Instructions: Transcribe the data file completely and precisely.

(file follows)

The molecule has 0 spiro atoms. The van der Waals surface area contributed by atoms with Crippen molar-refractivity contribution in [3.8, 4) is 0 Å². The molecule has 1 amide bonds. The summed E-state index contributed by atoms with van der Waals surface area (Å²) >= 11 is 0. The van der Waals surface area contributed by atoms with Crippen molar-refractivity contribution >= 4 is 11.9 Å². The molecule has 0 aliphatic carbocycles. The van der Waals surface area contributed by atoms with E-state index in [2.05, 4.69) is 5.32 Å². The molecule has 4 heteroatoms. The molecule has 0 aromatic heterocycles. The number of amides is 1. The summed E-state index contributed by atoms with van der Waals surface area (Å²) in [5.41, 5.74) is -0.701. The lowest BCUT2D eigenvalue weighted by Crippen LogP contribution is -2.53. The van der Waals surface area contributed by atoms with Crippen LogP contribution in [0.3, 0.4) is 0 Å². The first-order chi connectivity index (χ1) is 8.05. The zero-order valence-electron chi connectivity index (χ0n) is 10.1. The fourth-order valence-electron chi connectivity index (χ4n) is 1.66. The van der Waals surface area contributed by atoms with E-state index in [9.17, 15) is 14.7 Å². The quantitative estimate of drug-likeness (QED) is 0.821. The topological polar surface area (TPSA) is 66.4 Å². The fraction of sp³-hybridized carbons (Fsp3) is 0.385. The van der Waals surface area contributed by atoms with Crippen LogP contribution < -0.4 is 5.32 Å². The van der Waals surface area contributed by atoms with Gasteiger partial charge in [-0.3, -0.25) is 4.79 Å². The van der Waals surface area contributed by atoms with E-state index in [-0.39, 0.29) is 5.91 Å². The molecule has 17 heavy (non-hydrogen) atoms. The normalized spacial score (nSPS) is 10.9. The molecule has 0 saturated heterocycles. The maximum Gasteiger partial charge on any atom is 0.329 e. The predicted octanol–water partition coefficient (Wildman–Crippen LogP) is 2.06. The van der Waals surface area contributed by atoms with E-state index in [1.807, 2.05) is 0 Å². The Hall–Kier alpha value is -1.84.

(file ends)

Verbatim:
The molecule has 0 spiro atoms. The van der Waals surface area contributed by atoms with Crippen molar-refractivity contribution in [3.8, 4) is 0 Å². The molecule has 1 amide bonds. The summed E-state index contributed by atoms with van der Waals surface area (Å²) >= 11 is 0. The van der Waals surface area contributed by atoms with Crippen molar-refractivity contribution >= 4 is 11.9 Å². The molecule has 0 aliphatic carbocycles. The van der Waals surface area contributed by atoms with E-state index in [2.05, 4.69) is 5.32 Å². The molecule has 4 heteroatoms. The molecule has 0 aromatic heterocycles. The number of amides is 1. The summed E-state index contributed by atoms with van der Waals surface area (Å²) in [5.41, 5.74) is -0.701. The lowest BCUT2D eigenvalue weighted by Crippen LogP contribution is -2.53. The van der Waals surface area contributed by atoms with Crippen LogP contribution in [0.3, 0.4) is 0 Å². The first-order chi connectivity index (χ1) is 8.05. The zero-order valence-electron chi connectivity index (χ0n) is 10.1. The fourth-order valence-electron chi connectivity index (χ4n) is 1.66. The van der Waals surface area contributed by atoms with E-state index in [9.17, 15) is 14.7 Å². The quantitative estimate of drug-likeness (QED) is 0.821. The topological polar surface area (TPSA) is 66.4 Å². The fraction of sp³-hybridized carbons (Fsp3) is 0.385. The van der Waals surface area contributed by atoms with Crippen LogP contribution < -0.4 is 5.32 Å². The van der Waals surface area contributed by atoms with Gasteiger partial charge in [-0.3, -0.25) is 4.79 Å². The van der Waals surface area contributed by atoms with E-state index in [-0.39, 0.29) is 5.91 Å². The molecule has 17 heavy (non-hydrogen) atoms. The normalized spacial score (nSPS) is 10.9. The molecule has 0 saturated heterocycles. The maximum Gasteiger partial charge on any atom is 0.329 e. The predicted octanol–water partition coefficient (Wildman–Crippen LogP) is 2.06. The van der Waals surface area contributed by atoms with E-state index in [1.807, 2.05) is 0 Å². The Hall–Kier alpha value is -1.84.